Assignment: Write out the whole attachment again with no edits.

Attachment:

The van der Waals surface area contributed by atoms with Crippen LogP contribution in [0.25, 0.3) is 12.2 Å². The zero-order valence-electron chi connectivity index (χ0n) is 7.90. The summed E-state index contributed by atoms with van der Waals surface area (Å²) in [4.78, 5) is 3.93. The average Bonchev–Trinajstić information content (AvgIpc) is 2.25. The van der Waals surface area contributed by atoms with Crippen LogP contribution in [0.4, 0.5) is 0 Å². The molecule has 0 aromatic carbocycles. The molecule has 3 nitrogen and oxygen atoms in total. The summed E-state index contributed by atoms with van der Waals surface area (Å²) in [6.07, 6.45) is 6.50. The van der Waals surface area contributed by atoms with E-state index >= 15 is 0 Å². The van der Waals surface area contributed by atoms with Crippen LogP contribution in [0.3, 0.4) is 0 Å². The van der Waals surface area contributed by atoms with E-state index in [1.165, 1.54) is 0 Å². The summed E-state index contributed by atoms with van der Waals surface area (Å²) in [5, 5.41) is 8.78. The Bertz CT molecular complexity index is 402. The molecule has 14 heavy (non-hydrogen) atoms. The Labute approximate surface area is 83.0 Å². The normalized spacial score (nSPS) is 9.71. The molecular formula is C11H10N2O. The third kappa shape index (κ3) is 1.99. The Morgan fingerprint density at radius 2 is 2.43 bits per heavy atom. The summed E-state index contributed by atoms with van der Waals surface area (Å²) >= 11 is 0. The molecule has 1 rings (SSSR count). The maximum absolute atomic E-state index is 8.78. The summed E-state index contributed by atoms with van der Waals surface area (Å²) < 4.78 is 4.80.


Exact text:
The van der Waals surface area contributed by atoms with Crippen LogP contribution in [0.25, 0.3) is 12.2 Å². The zero-order valence-electron chi connectivity index (χ0n) is 7.90. The summed E-state index contributed by atoms with van der Waals surface area (Å²) in [4.78, 5) is 3.93. The average Bonchev–Trinajstić information content (AvgIpc) is 2.25. The van der Waals surface area contributed by atoms with Crippen LogP contribution in [0.4, 0.5) is 0 Å². The molecule has 0 aromatic carbocycles. The molecule has 3 nitrogen and oxygen atoms in total. The summed E-state index contributed by atoms with van der Waals surface area (Å²) in [6.07, 6.45) is 6.50. The van der Waals surface area contributed by atoms with E-state index >= 15 is 0 Å². The van der Waals surface area contributed by atoms with Crippen LogP contribution in [0.3, 0.4) is 0 Å². The van der Waals surface area contributed by atoms with E-state index in [1.165, 1.54) is 0 Å². The summed E-state index contributed by atoms with van der Waals surface area (Å²) in [5, 5.41) is 8.78. The Bertz CT molecular complexity index is 402. The molecule has 14 heavy (non-hydrogen) atoms. The Labute approximate surface area is 83.0 Å². The normalized spacial score (nSPS) is 9.71. The molecular formula is C11H10N2O. The third kappa shape index (κ3) is 1.99. The Morgan fingerprint density at radius 2 is 2.43 bits per heavy atom. The summed E-state index contributed by atoms with van der Waals surface area (Å²) >= 11 is 0. The molecule has 1 rings (SSSR count). The maximum absolute atomic E-state index is 8.78. The summed E-state index contributed by atoms with van der Waals surface area (Å²) < 4.78 is 4.80.